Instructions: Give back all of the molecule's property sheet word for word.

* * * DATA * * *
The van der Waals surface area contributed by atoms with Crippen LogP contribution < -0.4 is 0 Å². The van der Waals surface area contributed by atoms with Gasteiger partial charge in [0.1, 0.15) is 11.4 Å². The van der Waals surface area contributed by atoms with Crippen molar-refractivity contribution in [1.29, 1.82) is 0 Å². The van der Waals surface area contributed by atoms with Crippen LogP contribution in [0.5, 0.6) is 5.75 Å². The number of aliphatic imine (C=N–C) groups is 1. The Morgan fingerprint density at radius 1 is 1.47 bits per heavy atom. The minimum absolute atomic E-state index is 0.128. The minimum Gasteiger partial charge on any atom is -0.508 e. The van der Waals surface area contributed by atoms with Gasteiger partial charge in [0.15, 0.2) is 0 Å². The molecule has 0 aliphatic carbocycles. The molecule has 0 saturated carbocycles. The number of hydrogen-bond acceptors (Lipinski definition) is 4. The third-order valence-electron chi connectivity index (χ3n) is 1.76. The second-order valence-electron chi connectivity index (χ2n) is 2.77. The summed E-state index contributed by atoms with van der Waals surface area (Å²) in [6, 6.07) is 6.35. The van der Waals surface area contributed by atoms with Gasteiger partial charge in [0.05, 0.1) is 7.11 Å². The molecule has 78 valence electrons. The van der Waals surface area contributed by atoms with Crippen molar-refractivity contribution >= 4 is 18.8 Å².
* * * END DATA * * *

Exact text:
The van der Waals surface area contributed by atoms with Crippen LogP contribution < -0.4 is 0 Å². The van der Waals surface area contributed by atoms with Gasteiger partial charge in [0.1, 0.15) is 11.4 Å². The van der Waals surface area contributed by atoms with Crippen molar-refractivity contribution in [1.29, 1.82) is 0 Å². The van der Waals surface area contributed by atoms with Crippen LogP contribution in [0.5, 0.6) is 5.75 Å². The number of aliphatic imine (C=N–C) groups is 1. The Morgan fingerprint density at radius 1 is 1.47 bits per heavy atom. The minimum absolute atomic E-state index is 0.128. The minimum Gasteiger partial charge on any atom is -0.508 e. The van der Waals surface area contributed by atoms with Gasteiger partial charge in [0.15, 0.2) is 0 Å². The molecule has 0 aliphatic carbocycles. The molecule has 0 saturated carbocycles. The number of hydrogen-bond acceptors (Lipinski definition) is 4. The third-order valence-electron chi connectivity index (χ3n) is 1.76. The second-order valence-electron chi connectivity index (χ2n) is 2.77. The summed E-state index contributed by atoms with van der Waals surface area (Å²) in [6, 6.07) is 6.35. The van der Waals surface area contributed by atoms with Gasteiger partial charge in [0.05, 0.1) is 7.11 Å². The molecule has 78 valence electrons. The van der Waals surface area contributed by atoms with Crippen molar-refractivity contribution >= 4 is 18.8 Å².